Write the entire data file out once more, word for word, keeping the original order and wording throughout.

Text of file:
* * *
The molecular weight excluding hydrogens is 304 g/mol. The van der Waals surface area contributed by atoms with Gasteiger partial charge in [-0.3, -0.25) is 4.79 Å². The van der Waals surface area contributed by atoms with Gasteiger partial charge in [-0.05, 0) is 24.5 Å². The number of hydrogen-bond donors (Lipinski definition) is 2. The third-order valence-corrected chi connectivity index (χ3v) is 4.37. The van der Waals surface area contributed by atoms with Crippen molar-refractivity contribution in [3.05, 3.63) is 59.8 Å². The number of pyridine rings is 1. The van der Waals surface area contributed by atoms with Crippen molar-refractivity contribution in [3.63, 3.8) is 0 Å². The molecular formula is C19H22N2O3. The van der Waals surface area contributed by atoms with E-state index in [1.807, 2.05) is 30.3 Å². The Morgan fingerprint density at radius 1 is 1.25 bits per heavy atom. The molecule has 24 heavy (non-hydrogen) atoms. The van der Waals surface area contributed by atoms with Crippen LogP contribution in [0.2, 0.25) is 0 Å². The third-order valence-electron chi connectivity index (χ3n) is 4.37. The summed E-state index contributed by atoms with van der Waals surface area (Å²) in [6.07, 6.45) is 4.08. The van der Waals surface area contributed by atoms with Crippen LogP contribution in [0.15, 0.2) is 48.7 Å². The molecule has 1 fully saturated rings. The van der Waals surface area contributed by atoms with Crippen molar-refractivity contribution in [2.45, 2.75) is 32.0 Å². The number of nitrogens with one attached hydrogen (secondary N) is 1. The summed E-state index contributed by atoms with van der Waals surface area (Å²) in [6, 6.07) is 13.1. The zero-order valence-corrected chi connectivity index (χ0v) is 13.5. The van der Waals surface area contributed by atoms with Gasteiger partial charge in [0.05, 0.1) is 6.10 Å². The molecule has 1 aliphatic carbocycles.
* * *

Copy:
The molecular weight excluding hydrogens is 304 g/mol. The van der Waals surface area contributed by atoms with Gasteiger partial charge in [-0.3, -0.25) is 4.79 Å². The van der Waals surface area contributed by atoms with Gasteiger partial charge in [-0.05, 0) is 24.5 Å². The number of hydrogen-bond donors (Lipinski definition) is 2. The third-order valence-corrected chi connectivity index (χ3v) is 4.37. The van der Waals surface area contributed by atoms with Crippen molar-refractivity contribution in [3.05, 3.63) is 59.8 Å². The number of pyridine rings is 1. The van der Waals surface area contributed by atoms with Crippen molar-refractivity contribution in [3.63, 3.8) is 0 Å². The molecular formula is C19H22N2O3. The van der Waals surface area contributed by atoms with E-state index in [1.807, 2.05) is 30.3 Å². The Morgan fingerprint density at radius 1 is 1.25 bits per heavy atom. The molecule has 24 heavy (non-hydrogen) atoms. The van der Waals surface area contributed by atoms with Crippen LogP contribution in [0.2, 0.25) is 0 Å². The third-order valence-electron chi connectivity index (χ3n) is 4.37. The summed E-state index contributed by atoms with van der Waals surface area (Å²) in [6.07, 6.45) is 4.08. The van der Waals surface area contributed by atoms with Crippen LogP contribution in [0.15, 0.2) is 48.7 Å². The molecule has 1 fully saturated rings. The van der Waals surface area contributed by atoms with Crippen molar-refractivity contribution in [2.45, 2.75) is 32.0 Å². The number of nitrogens with one attached hydrogen (secondary N) is 1. The summed E-state index contributed by atoms with van der Waals surface area (Å²) in [6, 6.07) is 13.1. The zero-order valence-corrected chi connectivity index (χ0v) is 13.5. The van der Waals surface area contributed by atoms with Gasteiger partial charge in [0.05, 0.1) is 6.10 Å². The molecule has 1 aliphatic carbocycles.